Patriotic MINIs, Olympians and London by night – combine all that with car driving stunts and a glimpse of Olympic park, and for me you have the perfect combination. But, for my son, hmmmm…not so much. I must be getting old.

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Online shopping makes for easy football viewing

Cheap car insurance bought and paid for – check! Enough supplies in the fridge to last until 1st July – check! TV and satellite receiver primed and ready to go – check! Availability to do anything when the matches are on – no chance!

Yes, it’s time for the UEFA European Football Championships 2012 and I don’t want any interruptions; least of all to sort out such things like car insurance or vehicle tax (all due for me on the 1st July).

Thanks to the miracle of the internet, I have handled everything online and my car will still be legal to drive when the Euros’ goal nets are packed away and the victors (either Spain or Germany if the betting odds are anything to go by) will have headed home to their heroes’ welcome.

I’ve shopped for refreshing beverages and tasty snacks from my local supermarket, all to be delivered periodically over the course of the tournament, and my fantasy Euro football team is already at the top of my league. It’s all looking good.

Plus, because sorting car insurance out over the internet is usually the cheapest way of doing it, I have saved myself enough money to ensure that I’m smiling as the England team heads into its first game tonight – whether I’ll be smiling at the end of 90 minutes is another matter entirely, but then I’ll just have to think about my great duck2water deal and I’ll be able to smile again.  

Image © DrabikPany via Flickr, under Creative Commons Licence

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Chinese motor insurance market a new and novel monster

“Where should you aim when you need to spit?” is not the kind of question you expect to be part of your driving test. However, for those taking a test in China it is the reality and forms just one detail in what is, for Western drivers, a new and novel motoring landscape.

According to news agency Reuters, this has heralded a boom in the Chinese car insurance market. Good news, you would think, for motor insurance companies, but the truth is that once you factor in all the eccentricities, vagaries and leviathan looms of red tape, the outlook is rather less attractive.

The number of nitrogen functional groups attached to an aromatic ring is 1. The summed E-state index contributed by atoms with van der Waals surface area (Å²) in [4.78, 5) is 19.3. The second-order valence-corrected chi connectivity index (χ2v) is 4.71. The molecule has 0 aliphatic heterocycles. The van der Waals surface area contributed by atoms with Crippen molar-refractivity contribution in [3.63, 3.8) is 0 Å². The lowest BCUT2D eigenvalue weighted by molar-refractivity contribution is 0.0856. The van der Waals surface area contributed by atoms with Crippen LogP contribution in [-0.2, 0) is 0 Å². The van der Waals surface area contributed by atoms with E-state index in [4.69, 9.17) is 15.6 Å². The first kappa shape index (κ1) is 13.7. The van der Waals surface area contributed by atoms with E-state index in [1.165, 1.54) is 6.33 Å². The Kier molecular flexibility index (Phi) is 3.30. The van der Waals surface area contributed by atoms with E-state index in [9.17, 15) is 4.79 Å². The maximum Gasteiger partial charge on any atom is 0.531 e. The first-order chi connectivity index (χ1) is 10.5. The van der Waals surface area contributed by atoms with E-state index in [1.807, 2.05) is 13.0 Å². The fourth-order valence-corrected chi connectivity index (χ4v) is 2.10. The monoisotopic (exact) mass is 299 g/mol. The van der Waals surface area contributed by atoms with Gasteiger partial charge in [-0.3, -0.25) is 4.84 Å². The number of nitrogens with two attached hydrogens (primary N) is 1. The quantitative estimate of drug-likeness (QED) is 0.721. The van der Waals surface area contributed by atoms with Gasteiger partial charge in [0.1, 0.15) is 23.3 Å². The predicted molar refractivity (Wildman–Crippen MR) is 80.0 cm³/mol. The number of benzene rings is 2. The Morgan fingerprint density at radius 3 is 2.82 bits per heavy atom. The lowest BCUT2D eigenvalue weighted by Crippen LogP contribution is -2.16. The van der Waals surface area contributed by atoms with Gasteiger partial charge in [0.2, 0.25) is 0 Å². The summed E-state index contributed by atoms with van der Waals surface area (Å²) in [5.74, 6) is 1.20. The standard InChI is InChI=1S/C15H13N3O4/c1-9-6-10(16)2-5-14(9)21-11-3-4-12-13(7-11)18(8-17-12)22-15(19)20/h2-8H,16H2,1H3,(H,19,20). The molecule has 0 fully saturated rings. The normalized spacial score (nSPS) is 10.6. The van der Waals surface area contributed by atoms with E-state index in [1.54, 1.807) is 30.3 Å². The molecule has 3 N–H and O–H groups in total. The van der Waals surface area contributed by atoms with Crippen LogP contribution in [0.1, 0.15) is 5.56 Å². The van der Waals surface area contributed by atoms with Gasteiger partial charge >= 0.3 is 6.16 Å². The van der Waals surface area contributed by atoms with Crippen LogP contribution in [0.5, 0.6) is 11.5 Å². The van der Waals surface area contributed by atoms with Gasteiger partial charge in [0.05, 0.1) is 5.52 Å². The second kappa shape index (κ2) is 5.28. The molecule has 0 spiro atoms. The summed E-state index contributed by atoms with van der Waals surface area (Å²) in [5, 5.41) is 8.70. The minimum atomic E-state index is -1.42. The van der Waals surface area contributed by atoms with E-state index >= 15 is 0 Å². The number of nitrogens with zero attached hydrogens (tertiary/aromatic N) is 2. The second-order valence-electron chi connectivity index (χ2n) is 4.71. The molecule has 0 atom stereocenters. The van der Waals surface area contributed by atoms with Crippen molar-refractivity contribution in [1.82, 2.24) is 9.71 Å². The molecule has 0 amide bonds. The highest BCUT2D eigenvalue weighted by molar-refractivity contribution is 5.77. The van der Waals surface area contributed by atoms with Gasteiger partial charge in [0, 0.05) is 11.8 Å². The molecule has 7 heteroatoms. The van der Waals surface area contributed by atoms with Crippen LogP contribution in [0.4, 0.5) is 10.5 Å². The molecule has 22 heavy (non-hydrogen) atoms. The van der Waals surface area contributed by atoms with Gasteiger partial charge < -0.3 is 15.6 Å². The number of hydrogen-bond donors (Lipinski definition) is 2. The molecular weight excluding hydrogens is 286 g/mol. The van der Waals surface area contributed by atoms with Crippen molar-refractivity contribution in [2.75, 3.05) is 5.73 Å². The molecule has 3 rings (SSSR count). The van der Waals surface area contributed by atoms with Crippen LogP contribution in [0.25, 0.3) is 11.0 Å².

Take the following quote as an example: “People like us who buy Ferraris don't care too much about insurance because we buy cars for speeding. If we crash, we just throw them away."

The motorist speaking is just one of the thousands of new super-wealthy drivers in China who care very little for finer points of motoring etiquette or indeed for the globally accepted rules of the car insurance market.

China has now overtaken the US as the world's biggest market for new cars, so the situation is only going to develop. It will be fascinating to see how motor insurers respond to the many challenges they will inevitably face.

Photo © decade_null via Flickr, under Creative Commons Licence

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A gold medal for British drivers!

The Queen’s impending Diamond Jubilee celebrations together with the countdown to the London 2012 Olympics seem to be having a real impact on all of us, including the British motorist.

And while you can be sure that there’ll be a fair amount of enthusiastic flag waving taking place over the summer, there are other ways we’ll be showing our patriotism.

Perhaps surprisingly, given the economic austerity we all find ourselves in, more than two-thirds of drivers intend to purchase a car over the next six month – and, most surprisingly, 58% of these say that the vehicle they buy will be British.

And while around half of these drivers that they will do it out of a conscious desire to boost the UK economy, nearly as many say that they will do it out of a pride in our British heritage.

It’s great to hear that people are thinking outside of a purely individualist mentality and looking to, by their actions, bolster Britain.

And while not everyone may be able to afford iconic British vehicles such as the Range Rover, Aston Martin or Jaguar, many of us may still be able to invest in brands such as Mini and Vauxhall.

Here’s a gold medal for effort!

Photo © foshie via Flickr, under Creative Commons Licence

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Mobile phones and driving

When we were children we imagined that the technology of the future would revolutionise motoring. We’d be flying round in our hover cars like the Jetsons or be sitting back and kicking our feet up as our chauffeur robots drove us from place to place.

As it is technology, although playing an important role in developing safer cars and novel and interesting in-car devices, has perhaps affected the motoring experience in more oblique ways.

Take the smartphone, it could be argued that this single piece of fundamentally external technology, is right now as relevant to the 2012 driving experience as anything internal.

 Drivers use them as satnavs, to field in-car (hand’s free) calls and as vehicle entertainment systems. All of which, provided it is done correctly and in keeping with the law, should not be a problem. Smartphones have even become so relevant to the driving experience that we use them to find car insurance quotes.

But there is a problem – there has been a worrying rise in the number of 25 to 44-year-olds who use their smartphones behind the wheel in dangerously distracting ways.

The RAC has branded this behaviour as a "new breed of motoring offence".

David Bizley, the organisation’s technical director comments, "These offences don't yet have the same social taboo that drink-driving now holds, which thanks to years of concerted campaigns has continued to decrease as a problem."

Perhaps one day smartphones will be so smart that they don’t actually let drivers use them in dangerous ways – now that would be smart.  

Photo © SuperlativeQuip via Flickr, under Creative Commons Licence